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Woodland Trust wants 2,000 hectares of trees to be planted annually

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Northern Ireland urgently needs 2,000 hectares of trees planted every year until 2025 to help reach zero carbon emission targets, conservationists have warned. (Danny Lawson/PA)

Northern Ireland urgently needs 2,000 hectares of trees planted every year until 2025 to help reach zero carbon emission targets, conservationists have warned. (Danny Lawson/PA)

PA Archive/PA Images

Northern Ireland urgently needs 2,000 hectares of trees planted every year until 2025 to help reach zero carbon emission targets, conservationists have warned. (Danny Lawson/PA)

Northern Ireland urgently needs 2,000 hectares of trees planted every year until 2025 to help reach zero carbon emission targets, conservationists have warned.

The Woodland Trust has published a report revealing only 240 hectares were planted here during 2018-19 - 1,760 hectares less than its proposed target.

The charity said its emergency plan is the first of its kind and has been compiled as a "challenge to governments" by outlining how each UK region can increase tree cover to "reach zero net carbon emissions".

The increase in the number of trees would also help tackle the decline in wildlife.

Overall the UK needs 35,000 tree hectares planted annually over the next five years, according to the trust.

Broken down by region, Scotland requires the highest number at 18,000 hectares, followed by England (10,000), with Wales in third (5,000) and Northern Ireland fourth (2,000).

However, the actual number of hectares planted across the UK amounted to 13,390 - less than half the number needed, the charity said.

The organisation is also calling for emergency government resources to increase tree cover, which it says needs to more than double annually, starting this year.

Darren Moorcroft, chief executive of the Woodland Trust, said the start of this year has begun with "more woods under threat from destruction than any other time in history".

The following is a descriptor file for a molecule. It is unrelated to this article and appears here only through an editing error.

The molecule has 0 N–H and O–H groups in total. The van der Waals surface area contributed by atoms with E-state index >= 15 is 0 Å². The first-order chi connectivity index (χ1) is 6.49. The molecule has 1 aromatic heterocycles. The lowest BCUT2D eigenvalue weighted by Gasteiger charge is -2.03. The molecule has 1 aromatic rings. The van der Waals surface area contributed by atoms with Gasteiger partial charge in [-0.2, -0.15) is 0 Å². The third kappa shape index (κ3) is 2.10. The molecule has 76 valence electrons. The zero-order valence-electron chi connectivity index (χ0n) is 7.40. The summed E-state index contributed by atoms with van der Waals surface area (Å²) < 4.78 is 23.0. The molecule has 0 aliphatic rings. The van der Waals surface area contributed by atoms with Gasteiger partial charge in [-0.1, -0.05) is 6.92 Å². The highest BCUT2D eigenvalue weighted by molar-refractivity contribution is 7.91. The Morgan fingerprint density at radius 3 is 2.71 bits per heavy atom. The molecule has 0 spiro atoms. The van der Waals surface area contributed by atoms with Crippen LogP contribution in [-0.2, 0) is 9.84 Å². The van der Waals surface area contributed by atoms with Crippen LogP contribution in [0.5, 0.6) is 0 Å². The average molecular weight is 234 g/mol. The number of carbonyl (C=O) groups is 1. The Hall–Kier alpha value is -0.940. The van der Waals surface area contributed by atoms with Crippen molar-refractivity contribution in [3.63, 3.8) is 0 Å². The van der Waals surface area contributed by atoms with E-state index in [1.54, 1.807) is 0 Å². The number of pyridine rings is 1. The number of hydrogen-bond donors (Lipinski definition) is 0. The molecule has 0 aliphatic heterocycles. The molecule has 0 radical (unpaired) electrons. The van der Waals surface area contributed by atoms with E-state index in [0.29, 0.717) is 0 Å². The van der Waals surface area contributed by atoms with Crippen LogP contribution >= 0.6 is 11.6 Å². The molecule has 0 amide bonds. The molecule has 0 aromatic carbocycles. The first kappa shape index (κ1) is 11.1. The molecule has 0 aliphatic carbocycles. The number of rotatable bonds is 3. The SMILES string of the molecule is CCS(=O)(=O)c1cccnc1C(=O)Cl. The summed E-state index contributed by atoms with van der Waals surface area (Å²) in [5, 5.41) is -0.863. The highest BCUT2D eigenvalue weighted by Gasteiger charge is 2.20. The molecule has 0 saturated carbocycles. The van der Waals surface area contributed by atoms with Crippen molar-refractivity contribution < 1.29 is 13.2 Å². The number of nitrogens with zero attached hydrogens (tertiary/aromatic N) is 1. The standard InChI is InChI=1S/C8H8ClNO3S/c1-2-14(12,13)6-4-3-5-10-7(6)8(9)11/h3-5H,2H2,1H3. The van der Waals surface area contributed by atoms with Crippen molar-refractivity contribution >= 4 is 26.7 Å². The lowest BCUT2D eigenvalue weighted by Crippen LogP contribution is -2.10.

"Tree planting rates are the lowest in decades, and one in 10 wildlife and plant species is under threat from extinction," he revealed.

"Disease and pests have taken hold and risk to wipe out millions of our native trees. Never has the picture appeared bleaker."

Warning there is a "phenomenal amount to do in a very short space of time", Mr Moorcroft stressed the "moment of crisis has come".

"Government needs bold policies and local authorities and landowners need the support to act swiftly and to expand tree cover across the UK," he said.

"I cannot stress enough that we can't be here in the same position next year for all our sakes."

The charity chief urged political parties who made pledges during the election campaign to plant trees to "urgently translate" their ambitions into "action".

This includes expanding native woodland, increasing sustainable commercial plantations as well as hedges and individual countryside and urban trees.

According to the charity, the UK has just 13% tree cover compared to the European average of 37%.

Mr Moorcroft said increasing tree cover must be done with careful consideration.

"Previous governments have tried to dramatically increase tree planting rates before," he claimed.

"In doing so, some of our finest wildlife sites were damaged.

"We can't afford to make the wrong decisions about how and where we expand tree cover. We don't have time."

Belfast Telegraph